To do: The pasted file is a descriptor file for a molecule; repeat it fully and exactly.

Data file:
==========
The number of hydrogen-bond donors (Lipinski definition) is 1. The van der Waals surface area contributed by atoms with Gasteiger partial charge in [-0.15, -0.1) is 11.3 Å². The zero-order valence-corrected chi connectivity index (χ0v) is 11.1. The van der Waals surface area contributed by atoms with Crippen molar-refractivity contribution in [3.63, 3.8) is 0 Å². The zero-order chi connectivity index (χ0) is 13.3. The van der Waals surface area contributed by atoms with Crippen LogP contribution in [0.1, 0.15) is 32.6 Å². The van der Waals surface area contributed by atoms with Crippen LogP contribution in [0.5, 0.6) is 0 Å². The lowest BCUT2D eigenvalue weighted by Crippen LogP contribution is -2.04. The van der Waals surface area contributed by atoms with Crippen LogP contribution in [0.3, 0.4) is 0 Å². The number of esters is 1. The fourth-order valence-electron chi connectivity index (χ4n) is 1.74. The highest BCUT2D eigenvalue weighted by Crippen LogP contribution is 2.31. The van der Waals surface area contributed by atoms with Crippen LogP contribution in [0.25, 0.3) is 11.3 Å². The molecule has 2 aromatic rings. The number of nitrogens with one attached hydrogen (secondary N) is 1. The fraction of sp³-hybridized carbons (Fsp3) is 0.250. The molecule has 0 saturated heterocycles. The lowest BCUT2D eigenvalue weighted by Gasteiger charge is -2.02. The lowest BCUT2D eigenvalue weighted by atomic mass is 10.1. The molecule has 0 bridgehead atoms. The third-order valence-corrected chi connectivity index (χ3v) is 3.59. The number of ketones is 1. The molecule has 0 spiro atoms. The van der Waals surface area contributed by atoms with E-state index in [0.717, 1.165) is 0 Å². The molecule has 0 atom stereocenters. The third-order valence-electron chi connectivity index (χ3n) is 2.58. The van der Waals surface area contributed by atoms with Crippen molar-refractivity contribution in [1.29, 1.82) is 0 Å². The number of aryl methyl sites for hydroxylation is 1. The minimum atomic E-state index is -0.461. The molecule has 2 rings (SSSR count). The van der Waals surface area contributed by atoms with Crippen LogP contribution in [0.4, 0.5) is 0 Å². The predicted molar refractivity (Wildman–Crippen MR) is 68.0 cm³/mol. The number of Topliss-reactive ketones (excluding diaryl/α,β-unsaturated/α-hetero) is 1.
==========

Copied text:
The number of hydrogen-bond donors (Lipinski definition) is 1. The van der Waals surface area contributed by atoms with Gasteiger partial charge in [-0.15, -0.1) is 11.3 Å². The zero-order valence-corrected chi connectivity index (χ0v) is 11.1. The van der Waals surface area contributed by atoms with Crippen molar-refractivity contribution in [3.63, 3.8) is 0 Å². The zero-order chi connectivity index (χ0) is 13.3. The van der Waals surface area contributed by atoms with Crippen LogP contribution in [0.1, 0.15) is 32.6 Å². The van der Waals surface area contributed by atoms with Crippen LogP contribution in [0.5, 0.6) is 0 Å². The lowest BCUT2D eigenvalue weighted by Crippen LogP contribution is -2.04. The van der Waals surface area contributed by atoms with Crippen LogP contribution in [0.3, 0.4) is 0 Å². The number of esters is 1. The fourth-order valence-electron chi connectivity index (χ4n) is 1.74. The highest BCUT2D eigenvalue weighted by Crippen LogP contribution is 2.31. The van der Waals surface area contributed by atoms with Crippen LogP contribution in [0.25, 0.3) is 11.3 Å². The molecule has 2 aromatic rings. The number of nitrogens with one attached hydrogen (secondary N) is 1. The fraction of sp³-hybridized carbons (Fsp3) is 0.250. The molecule has 0 saturated heterocycles. The lowest BCUT2D eigenvalue weighted by Gasteiger charge is -2.02. The lowest BCUT2D eigenvalue weighted by atomic mass is 10.1. The molecule has 0 bridgehead atoms. The third-order valence-corrected chi connectivity index (χ3v) is 3.59. The number of ketones is 1. The molecule has 0 spiro atoms. The van der Waals surface area contributed by atoms with E-state index in [0.717, 1.165) is 0 Å². The molecule has 0 atom stereocenters. The third-order valence-electron chi connectivity index (χ3n) is 2.58. The van der Waals surface area contributed by atoms with Crippen molar-refractivity contribution in [1.29, 1.82) is 0 Å². The number of aryl methyl sites for hydroxylation is 1. The minimum atomic E-state index is -0.461. The molecule has 2 rings (SSSR count). The van der Waals surface area contributed by atoms with Crippen LogP contribution in [0.4, 0.5) is 0 Å². The predicted molar refractivity (Wildman–Crippen MR) is 68.0 cm³/mol. The number of Topliss-reactive ketones (excluding diaryl/α,β-unsaturated/α-hetero) is 1.